Salespeople: Stop Giving So Many Demos

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Michael Pici
Michael Pici


Halfway through the month, I noticed my salesperson’s call-to-demo rate had dropped 10%.

During our next one-on-one, I asked her why.

“The decrease is intentional,” she responded. “I’ve become more selective about whom I’ll move to the demo stage. Not only can I focus my energy on the best-fit prospects, but I have more time in my day for other selling activities.”

This salesperson ended up selling more than she had in previous months. Since then, I’ve encouraged my team to give fewer demos.

Salespeople Have Become Demo-Happy

Imagine you’re three minutes into a connect call with a buyer when they request an overview of your product’s features.

Do you:

A) Launch into a product tour right then and there -- with the goal of closing by the end of the call

B) Think, “Awesome, they’re clearly primed to buy,” and schedule a demo immediately

C) Tell them you’d like to schedule a conversation about their needs and objectives first

If you answered A or B, you’re setting yourself up for failure. There are two likely outcomes when you shortcut the sales process and skip straight to a demo. First, you might win the deal -- but because you haven’t appropriately assessed whether your product is a good fit, your prospect may end up churning, returning it, and/or giving you negative reviews. Alternatively, you could lose the deal because you don’t know enough about their situation to position the product’s benefits in a relevant, engaging way.

Think of it this way: Every minute you spend giving a demo to a prospect who’s not an ideal customer is a minute you could be spending on activities that’ll actually help you meet your quota, such as prospecting, requesting referrals, cross- and upselling current customers, collecting testimonials, and more. There’s a huge opportunity cost to unnecessary demos.

In addition, to give a good demo you need to be mentally present -- you can’t go on autopilot. The more demos you give, the less energy you’ll have for other tasks. Giving fewer demos helps you be fully “on” the entire day.

Finally, being more selective about your demos helps you earn the buyer’s trust and respect. It will be clear that you don’t sell to anyone who will buy -- you only sell to customers who can benefit from your solution.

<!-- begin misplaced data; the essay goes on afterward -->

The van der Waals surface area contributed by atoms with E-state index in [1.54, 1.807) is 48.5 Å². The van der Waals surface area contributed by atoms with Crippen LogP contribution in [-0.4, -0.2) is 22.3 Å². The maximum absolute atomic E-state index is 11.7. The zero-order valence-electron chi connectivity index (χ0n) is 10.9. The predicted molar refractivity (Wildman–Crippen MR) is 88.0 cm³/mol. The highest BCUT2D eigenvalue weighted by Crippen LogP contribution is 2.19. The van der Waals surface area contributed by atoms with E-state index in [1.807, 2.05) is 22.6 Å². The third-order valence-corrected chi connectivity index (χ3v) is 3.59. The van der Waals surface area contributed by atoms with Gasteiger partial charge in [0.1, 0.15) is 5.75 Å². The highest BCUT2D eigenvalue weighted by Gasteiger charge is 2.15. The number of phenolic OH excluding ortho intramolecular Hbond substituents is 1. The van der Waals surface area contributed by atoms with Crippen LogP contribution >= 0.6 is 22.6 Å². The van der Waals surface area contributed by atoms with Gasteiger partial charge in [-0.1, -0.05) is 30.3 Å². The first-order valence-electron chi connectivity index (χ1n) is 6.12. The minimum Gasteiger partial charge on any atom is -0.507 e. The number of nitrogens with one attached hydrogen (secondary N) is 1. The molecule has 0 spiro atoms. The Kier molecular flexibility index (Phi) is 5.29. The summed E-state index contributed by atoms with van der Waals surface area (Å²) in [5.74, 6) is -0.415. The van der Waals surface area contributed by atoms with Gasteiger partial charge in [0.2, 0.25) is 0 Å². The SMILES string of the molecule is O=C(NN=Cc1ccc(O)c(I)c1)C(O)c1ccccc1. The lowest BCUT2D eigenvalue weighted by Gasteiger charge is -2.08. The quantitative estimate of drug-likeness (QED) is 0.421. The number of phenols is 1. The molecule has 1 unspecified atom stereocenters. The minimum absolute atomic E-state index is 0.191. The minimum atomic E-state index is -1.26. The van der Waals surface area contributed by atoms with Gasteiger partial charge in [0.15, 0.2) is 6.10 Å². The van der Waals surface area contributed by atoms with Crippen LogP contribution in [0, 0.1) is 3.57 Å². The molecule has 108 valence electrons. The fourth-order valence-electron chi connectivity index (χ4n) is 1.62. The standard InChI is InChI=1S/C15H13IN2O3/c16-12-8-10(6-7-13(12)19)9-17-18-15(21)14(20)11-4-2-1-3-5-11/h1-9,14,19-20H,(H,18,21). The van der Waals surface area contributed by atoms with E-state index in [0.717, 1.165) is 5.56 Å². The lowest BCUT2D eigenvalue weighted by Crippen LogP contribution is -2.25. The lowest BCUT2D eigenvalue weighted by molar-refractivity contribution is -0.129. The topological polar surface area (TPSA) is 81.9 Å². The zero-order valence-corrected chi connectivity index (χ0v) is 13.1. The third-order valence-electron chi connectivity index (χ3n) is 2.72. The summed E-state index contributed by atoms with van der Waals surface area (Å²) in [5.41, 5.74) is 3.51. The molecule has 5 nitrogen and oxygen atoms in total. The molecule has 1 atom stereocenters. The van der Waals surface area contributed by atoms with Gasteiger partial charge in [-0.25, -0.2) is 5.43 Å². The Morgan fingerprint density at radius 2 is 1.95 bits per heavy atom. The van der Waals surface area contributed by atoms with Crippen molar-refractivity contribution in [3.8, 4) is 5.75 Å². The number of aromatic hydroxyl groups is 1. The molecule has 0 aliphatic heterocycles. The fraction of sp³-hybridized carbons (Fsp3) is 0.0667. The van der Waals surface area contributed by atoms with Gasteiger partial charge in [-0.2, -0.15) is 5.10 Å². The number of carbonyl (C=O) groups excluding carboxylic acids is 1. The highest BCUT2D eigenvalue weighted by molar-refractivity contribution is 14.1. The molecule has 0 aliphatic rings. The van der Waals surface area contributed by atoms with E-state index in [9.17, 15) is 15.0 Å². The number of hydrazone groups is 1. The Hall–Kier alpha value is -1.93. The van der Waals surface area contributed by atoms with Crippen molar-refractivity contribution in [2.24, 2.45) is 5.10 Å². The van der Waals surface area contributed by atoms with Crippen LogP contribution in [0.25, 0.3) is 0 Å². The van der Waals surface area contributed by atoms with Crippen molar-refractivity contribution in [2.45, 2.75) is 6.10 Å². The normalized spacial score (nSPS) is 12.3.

The bottom line? Just because the buyer asks for a demo or sales presentation doesn’t mean you should give one. Rushing to offer demos in an attempt to shrink your sales cycle is also ineffective, since you can’t give a convincing presentation without a thorough discovery. You’ll need to spend longer than normal answering objections and pushing past internal barriers -- assuming you even make it that far.

How to Respond to Premature Demo Requests

If your prospect asks for a demo too early in the sales conversation, here are some responses you can use to turn down their request without ticking them off:

  • “I’d be happy to show you how [product] can help you achieve [prospect’s goal]. To make sure I only include the most relevant details, let’s set up a call to discuss your priorities. Are you free on [date and time]?”
  • “Before we dive under the hood, I want to make sure [product] is the right fit for you. Are you available on [date and time] for a conversation about your needs?”
  • “[Product] has several different use cases. I don’t want to waste your time on the ones that don’t apply to you, so let’s go over your needs first. How does that sound?”
  • “I don’t feel comfortable taking [X minutes, hours] of your time on a [demo, presentation] until I know you’ll derive significant value from [product]. Let’s put a needs assessment call on the calendar first. Does [date and time] work for you?”

Sometimes the buyer agrees to a discovery call -- but keeps pushing for product information. In these scenarios, denying them might lead them to work with a different salesperson who’ll give them what they want immediately.

With that in mind, send them resources on your product’s main features or direct them toward a product webinar. You should also probe into the cause of their urgency: Are they operating on a deadline? Do they need to complete the purchase before a certain date?

Once you know why they’re in a rush, you’re better equipped to help them. For instance, if they need to make a decision by the end of the month, you might offer to rearrange some meetings so you can fit both a discovery call and demo in that time period.

Tracking Your Success

How do you know if your commitment to give fewer (and better) demos is working? There are four metrics you should track.

  • Leading indicators: Your weekly, monthly, and/or quarterly demo rate will go down, while your discovery call rate for the same period should go up.
  • Lagging indicators: Both your close rate and customer retention rate should increase.

It may seem counterintuitive, but giving fewer demos will make you more successful. Implement this change today, and watch your win rate climb.

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